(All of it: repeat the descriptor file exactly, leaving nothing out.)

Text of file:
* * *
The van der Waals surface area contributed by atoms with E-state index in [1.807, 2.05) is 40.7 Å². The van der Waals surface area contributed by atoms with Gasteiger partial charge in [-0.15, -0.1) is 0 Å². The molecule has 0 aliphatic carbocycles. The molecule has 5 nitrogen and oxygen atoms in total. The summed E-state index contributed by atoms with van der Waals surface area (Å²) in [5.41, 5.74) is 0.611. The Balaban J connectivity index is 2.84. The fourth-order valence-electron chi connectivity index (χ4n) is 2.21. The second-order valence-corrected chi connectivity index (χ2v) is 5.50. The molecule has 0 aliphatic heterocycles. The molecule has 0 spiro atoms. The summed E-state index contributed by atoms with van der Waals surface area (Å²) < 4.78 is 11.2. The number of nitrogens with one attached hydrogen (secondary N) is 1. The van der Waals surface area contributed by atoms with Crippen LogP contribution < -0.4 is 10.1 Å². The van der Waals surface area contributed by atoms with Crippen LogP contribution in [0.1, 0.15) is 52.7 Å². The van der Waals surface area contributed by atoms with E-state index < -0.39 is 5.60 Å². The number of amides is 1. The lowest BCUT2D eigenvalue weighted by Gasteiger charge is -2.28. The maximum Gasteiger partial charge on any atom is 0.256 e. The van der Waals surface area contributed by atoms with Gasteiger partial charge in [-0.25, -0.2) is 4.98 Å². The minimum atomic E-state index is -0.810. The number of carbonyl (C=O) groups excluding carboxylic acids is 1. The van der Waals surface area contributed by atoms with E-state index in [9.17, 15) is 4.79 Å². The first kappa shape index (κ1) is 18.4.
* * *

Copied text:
The van der Waals surface area contributed by atoms with E-state index in [1.807, 2.05) is 40.7 Å². The van der Waals surface area contributed by atoms with Gasteiger partial charge in [-0.15, -0.1) is 0 Å². The molecule has 0 aliphatic carbocycles. The molecule has 5 nitrogen and oxygen atoms in total. The summed E-state index contributed by atoms with van der Waals surface area (Å²) in [5.41, 5.74) is 0.611. The Balaban J connectivity index is 2.84. The fourth-order valence-electron chi connectivity index (χ4n) is 2.21. The second-order valence-corrected chi connectivity index (χ2v) is 5.50. The molecule has 0 aliphatic heterocycles. The molecule has 0 spiro atoms. The summed E-state index contributed by atoms with van der Waals surface area (Å²) < 4.78 is 11.2. The number of nitrogens with one attached hydrogen (secondary N) is 1. The van der Waals surface area contributed by atoms with Crippen LogP contribution < -0.4 is 10.1 Å². The van der Waals surface area contributed by atoms with Crippen LogP contribution in [0.1, 0.15) is 52.7 Å². The van der Waals surface area contributed by atoms with E-state index < -0.39 is 5.60 Å². The number of amides is 1. The lowest BCUT2D eigenvalue weighted by Gasteiger charge is -2.28. The maximum Gasteiger partial charge on any atom is 0.256 e. The van der Waals surface area contributed by atoms with Gasteiger partial charge in [-0.25, -0.2) is 4.98 Å². The minimum atomic E-state index is -0.810. The number of carbonyl (C=O) groups excluding carboxylic acids is 1. The van der Waals surface area contributed by atoms with E-state index in [9.17, 15) is 4.79 Å². The first kappa shape index (κ1) is 18.4.